The markets started the week with a touch of the Monday blues, with investors seemingly more indifferent than engaged with proceedings.
With such a downbeat mood here and across the region, it was no surprise that shares ended lower.
In Singapore's case, the benchmark Straits Times Index (STI) lost 5.79 points or 0.17 per cent to 3,436.36.
Beneath the surface, plenty of things continue to happen.
Oil prices have been rallying ahead of the Organisation of the Petroleum Exporting Countries' (Opec) mid-week meeting, where production cuts are expected to be extended.
Rigbuilder Keppel Corp, a retail investor favourite, continues to track the oil price and hit a new two-year high of $7.79 yesterday after rising 40 cents.
Norway's DNB Bank noted last Friday that crude prices are tilting bullish, with a weak US dollar, strong demand growth and lower inventories helping to outweigh higher rig counts and other factors.
One of the big movers yesterday was Lippo Malls Indonesia Retail Trust, which suddenly sank from 43 cents to an eight-month intraday low of 39 cents, before closing at 41 cents with 31.5 million units changing hands.
Indonesia consumers, particularly those in the lower and middle classes, have been going through a rough patch. One indirect play is Lippo Malls, which is known for attractive yields.
"Given the spike in volume, it looks to me like one major shareholder selling off," an analyst said. "I can't pinpoint any specific catalyst at the moment."
Its recent third-quarter results showed that rental reversions, or the increase in rent agreed upon by a tenant in a renewed lease, plummeted to 2.9 per cent - the worst quarterly increase since at least 2011. A correction might be due if the outlook is not so bright.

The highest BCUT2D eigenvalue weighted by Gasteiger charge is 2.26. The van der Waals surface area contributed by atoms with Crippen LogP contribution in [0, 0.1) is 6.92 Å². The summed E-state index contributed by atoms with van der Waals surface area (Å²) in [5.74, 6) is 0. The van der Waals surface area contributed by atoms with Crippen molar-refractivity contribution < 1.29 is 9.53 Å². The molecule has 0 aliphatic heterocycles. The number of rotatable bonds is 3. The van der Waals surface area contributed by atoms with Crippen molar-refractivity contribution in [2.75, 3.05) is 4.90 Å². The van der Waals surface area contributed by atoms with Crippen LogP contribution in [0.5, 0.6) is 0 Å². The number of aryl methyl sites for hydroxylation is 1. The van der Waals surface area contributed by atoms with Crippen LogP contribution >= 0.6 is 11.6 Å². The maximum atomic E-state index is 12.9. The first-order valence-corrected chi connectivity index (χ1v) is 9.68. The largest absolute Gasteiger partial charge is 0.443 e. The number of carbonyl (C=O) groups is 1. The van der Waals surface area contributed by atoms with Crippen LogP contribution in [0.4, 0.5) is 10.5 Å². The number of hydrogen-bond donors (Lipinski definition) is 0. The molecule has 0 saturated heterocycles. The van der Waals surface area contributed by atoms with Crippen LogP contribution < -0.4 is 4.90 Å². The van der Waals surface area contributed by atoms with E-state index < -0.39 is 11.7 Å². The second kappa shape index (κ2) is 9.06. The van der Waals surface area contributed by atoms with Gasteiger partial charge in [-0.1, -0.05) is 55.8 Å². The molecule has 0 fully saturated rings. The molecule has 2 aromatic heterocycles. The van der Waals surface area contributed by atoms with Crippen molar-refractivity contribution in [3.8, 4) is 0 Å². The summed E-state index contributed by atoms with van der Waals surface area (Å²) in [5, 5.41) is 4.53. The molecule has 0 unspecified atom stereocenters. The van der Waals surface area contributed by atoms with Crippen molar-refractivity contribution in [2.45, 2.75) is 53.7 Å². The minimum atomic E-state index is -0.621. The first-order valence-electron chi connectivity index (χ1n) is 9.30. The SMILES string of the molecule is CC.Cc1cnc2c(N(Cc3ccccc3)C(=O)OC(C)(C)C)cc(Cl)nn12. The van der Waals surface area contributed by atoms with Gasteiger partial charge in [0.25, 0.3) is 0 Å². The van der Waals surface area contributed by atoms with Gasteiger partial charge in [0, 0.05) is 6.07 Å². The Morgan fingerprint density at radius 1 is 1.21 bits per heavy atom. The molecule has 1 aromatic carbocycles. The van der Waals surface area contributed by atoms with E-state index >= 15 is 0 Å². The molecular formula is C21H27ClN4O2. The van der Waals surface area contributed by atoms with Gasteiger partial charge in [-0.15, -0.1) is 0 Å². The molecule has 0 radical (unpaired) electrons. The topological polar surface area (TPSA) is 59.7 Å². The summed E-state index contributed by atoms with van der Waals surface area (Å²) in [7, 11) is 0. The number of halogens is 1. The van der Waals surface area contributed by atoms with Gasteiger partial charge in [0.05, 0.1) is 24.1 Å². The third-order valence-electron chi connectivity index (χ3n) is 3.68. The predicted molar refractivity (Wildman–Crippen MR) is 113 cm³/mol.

Another hot stock yesterday was Midas Holdings, an aluminium player that makes train car bodies for China subway and high-speed rail trains.
It rebounded 6 per cent to 15.7 cents after a savage sell-off last week. There was a scare that it had defaulted on its US$30 million 7 per cent fixed-rate notes, but the maturity was extended by a year.
Investors also remembered that earlier in the month, influential financial magazine Caixin published articles asking whether China's infrastructure spending is slowing down.
DBS analyst Paul Yong is staying sanguine. He said last week that at 15.4 cents, the stock is trading at just about 0.35 time book value despite being profitable. And he does not foresee any receivables impairment risk due to its blue chip client base.